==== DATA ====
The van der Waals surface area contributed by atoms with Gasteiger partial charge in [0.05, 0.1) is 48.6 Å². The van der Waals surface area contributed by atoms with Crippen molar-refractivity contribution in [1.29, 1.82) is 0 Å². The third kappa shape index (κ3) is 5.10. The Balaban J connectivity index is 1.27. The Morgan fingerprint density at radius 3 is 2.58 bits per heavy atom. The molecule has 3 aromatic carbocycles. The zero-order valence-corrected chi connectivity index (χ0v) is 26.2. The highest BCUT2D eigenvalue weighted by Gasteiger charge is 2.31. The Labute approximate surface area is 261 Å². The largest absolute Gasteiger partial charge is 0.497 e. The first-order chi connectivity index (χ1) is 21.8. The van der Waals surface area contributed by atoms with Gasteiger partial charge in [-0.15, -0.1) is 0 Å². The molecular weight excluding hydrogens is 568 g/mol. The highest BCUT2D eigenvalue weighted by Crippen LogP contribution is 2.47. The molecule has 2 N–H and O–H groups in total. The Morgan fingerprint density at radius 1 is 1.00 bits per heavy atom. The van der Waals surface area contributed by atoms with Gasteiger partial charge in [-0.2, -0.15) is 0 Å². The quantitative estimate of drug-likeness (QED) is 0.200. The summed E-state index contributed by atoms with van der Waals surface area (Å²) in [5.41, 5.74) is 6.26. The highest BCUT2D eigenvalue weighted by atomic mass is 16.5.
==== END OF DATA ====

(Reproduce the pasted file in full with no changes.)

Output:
The van der Waals surface area contributed by atoms with Gasteiger partial charge in [0.05, 0.1) is 48.6 Å². The van der Waals surface area contributed by atoms with Crippen molar-refractivity contribution in [1.29, 1.82) is 0 Å². The third kappa shape index (κ3) is 5.10. The Balaban J connectivity index is 1.27. The Morgan fingerprint density at radius 3 is 2.58 bits per heavy atom. The molecule has 3 aromatic carbocycles. The zero-order valence-corrected chi connectivity index (χ0v) is 26.2. The highest BCUT2D eigenvalue weighted by Gasteiger charge is 2.31. The Labute approximate surface area is 261 Å². The largest absolute Gasteiger partial charge is 0.497 e. The first-order chi connectivity index (χ1) is 21.8. The van der Waals surface area contributed by atoms with Gasteiger partial charge in [-0.15, -0.1) is 0 Å². The molecular weight excluding hydrogens is 568 g/mol. The highest BCUT2D eigenvalue weighted by Crippen LogP contribution is 2.47. The molecule has 2 N–H and O–H groups in total. The Morgan fingerprint density at radius 1 is 1.00 bits per heavy atom. The van der Waals surface area contributed by atoms with Gasteiger partial charge in [-0.2, -0.15) is 0 Å². The quantitative estimate of drug-likeness (QED) is 0.200. The summed E-state index contributed by atoms with van der Waals surface area (Å²) in [5.41, 5.74) is 6.26. The highest BCUT2D eigenvalue weighted by atomic mass is 16.5.